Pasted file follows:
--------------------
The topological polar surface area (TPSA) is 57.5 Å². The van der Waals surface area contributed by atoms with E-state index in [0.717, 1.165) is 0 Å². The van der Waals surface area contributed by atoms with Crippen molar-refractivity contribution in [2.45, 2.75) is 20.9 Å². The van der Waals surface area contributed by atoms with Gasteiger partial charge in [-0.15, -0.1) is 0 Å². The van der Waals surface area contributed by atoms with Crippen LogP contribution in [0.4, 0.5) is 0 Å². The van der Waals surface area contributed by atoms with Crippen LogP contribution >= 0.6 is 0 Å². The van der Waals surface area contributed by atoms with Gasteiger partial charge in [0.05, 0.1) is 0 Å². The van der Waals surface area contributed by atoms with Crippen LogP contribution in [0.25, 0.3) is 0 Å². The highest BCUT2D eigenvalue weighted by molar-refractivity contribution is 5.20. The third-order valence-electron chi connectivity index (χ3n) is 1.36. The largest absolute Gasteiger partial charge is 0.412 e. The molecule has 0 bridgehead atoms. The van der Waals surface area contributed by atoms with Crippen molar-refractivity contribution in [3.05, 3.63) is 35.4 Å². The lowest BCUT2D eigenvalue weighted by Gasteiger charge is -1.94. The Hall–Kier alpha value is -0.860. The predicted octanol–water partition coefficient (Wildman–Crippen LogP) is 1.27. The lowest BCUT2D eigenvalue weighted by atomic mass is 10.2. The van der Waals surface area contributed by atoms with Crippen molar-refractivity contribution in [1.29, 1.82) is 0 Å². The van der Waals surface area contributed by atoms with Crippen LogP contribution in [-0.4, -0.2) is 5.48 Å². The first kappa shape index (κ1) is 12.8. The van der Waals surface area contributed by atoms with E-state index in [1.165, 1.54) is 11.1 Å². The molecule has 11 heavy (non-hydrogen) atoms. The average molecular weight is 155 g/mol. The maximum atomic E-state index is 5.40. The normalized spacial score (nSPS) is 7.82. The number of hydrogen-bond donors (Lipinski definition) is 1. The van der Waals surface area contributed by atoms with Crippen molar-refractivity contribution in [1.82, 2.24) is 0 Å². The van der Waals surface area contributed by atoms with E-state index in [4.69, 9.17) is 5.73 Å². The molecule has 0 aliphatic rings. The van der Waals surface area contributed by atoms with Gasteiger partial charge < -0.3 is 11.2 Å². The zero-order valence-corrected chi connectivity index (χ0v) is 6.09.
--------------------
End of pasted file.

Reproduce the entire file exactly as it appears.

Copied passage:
The topological polar surface area (TPSA) is 57.5 Å². The van der Waals surface area contributed by atoms with E-state index in [0.717, 1.165) is 0 Å². The van der Waals surface area contributed by atoms with Crippen molar-refractivity contribution in [2.45, 2.75) is 20.9 Å². The van der Waals surface area contributed by atoms with Gasteiger partial charge in [-0.15, -0.1) is 0 Å². The van der Waals surface area contributed by atoms with Crippen LogP contribution in [0.4, 0.5) is 0 Å². The van der Waals surface area contributed by atoms with Crippen LogP contribution >= 0.6 is 0 Å². The van der Waals surface area contributed by atoms with Gasteiger partial charge in [0.05, 0.1) is 0 Å². The van der Waals surface area contributed by atoms with Crippen LogP contribution in [0.25, 0.3) is 0 Å². The highest BCUT2D eigenvalue weighted by molar-refractivity contribution is 5.20. The third-order valence-electron chi connectivity index (χ3n) is 1.36. The largest absolute Gasteiger partial charge is 0.412 e. The molecule has 0 bridgehead atoms. The van der Waals surface area contributed by atoms with Crippen molar-refractivity contribution in [3.05, 3.63) is 35.4 Å². The lowest BCUT2D eigenvalue weighted by Gasteiger charge is -1.94. The Hall–Kier alpha value is -0.860. The predicted octanol–water partition coefficient (Wildman–Crippen LogP) is 1.27. The lowest BCUT2D eigenvalue weighted by atomic mass is 10.2. The van der Waals surface area contributed by atoms with Crippen molar-refractivity contribution in [1.29, 1.82) is 0 Å². The van der Waals surface area contributed by atoms with Crippen LogP contribution in [-0.4, -0.2) is 5.48 Å². The first kappa shape index (κ1) is 12.8. The van der Waals surface area contributed by atoms with E-state index in [1.165, 1.54) is 11.1 Å². The molecule has 11 heavy (non-hydrogen) atoms. The average molecular weight is 155 g/mol. The maximum atomic E-state index is 5.40. The normalized spacial score (nSPS) is 7.82. The number of hydrogen-bond donors (Lipinski definition) is 1. The van der Waals surface area contributed by atoms with Crippen molar-refractivity contribution in [1.82, 2.24) is 0 Å². The van der Waals surface area contributed by atoms with E-state index in [4.69, 9.17) is 5.73 Å². The molecule has 0 aliphatic rings. The van der Waals surface area contributed by atoms with Gasteiger partial charge < -0.3 is 11.2 Å². The zero-order valence-corrected chi connectivity index (χ0v) is 6.09.